5. Beat in the grated ginger and the honey. After they are incorporated, beat in the remaining flour mixture. Remove the bowl from the mixer and use a large rubber spatula to give a final mixing to the dough.
6. Roll 1/2 tablespoon of the dough between the palms of your hands to make a little sphere, then roll it in a shallow bowl of raw sugar. Place it on one of the prepared pans. Continue with the remaining dough, keeping the subsequent cookies about 2 inches apart on all sides.
7. Bake the gingersnaps until they spread and become deep golden, 15 to 20 minutes. After the first 10 minutes, place the pan from the lower rack on the upper one and vice versa, turning the pans from back to front at the same time. If you know that your oven gives off strong bottom heat, stack the pan on the lower rack on top of a second one for insulation. If you're working with only one rack, just turn your pan from back to front after the first 10 minutes.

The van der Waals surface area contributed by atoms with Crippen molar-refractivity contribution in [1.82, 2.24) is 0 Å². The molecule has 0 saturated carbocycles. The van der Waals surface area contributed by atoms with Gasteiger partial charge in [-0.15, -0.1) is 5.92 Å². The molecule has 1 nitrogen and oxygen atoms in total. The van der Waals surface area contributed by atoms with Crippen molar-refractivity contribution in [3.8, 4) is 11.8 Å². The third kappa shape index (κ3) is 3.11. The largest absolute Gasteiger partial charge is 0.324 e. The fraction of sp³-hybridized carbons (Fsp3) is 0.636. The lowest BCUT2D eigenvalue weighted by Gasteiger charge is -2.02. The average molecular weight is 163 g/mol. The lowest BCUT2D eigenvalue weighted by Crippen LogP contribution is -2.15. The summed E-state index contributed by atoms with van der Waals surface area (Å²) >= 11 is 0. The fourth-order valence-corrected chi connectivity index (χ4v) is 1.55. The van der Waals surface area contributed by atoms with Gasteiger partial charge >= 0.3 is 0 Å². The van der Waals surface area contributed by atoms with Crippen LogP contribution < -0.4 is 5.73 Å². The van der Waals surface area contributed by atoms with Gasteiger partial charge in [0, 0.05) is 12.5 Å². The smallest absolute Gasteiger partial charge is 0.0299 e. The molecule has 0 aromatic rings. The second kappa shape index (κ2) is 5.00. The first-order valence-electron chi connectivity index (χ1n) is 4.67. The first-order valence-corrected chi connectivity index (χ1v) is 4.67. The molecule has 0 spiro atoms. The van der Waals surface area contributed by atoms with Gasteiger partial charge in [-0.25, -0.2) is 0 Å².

8. Slide the papers off the pans to cool the cookies. If you have only one more pan of gingersnaps to bake, readjust one of the racks to the middle level for baking.
"So, you, home cooks, even you home cooks with access only to a Safeway or Kroger, a 5-by-4-foot kitchen in a fifth floor walk up and an hour’s spare time between work, sleep, errands, kids, laundry and bill paying: Buy a duck breast and pack it in kosher salt and refrigerate it for a day and then rinse it off and enfold it in cheesecloth (or anything that can breath, a clean handkerchief will do in a pinch) and let it dry for a week on a rack on the counter or dangling from a string—then, slice it and taste. Suddenly you will see. Buy a side of salmon—no, buy a piece of salmon—pack it in an equal mixture of salt and sugar and some citrus zest or fennel, wrap it in foil for 24 hours, rinse it and taste a paper thin slice. A cooking miracle."
I remember this! Do you? [via Janelle]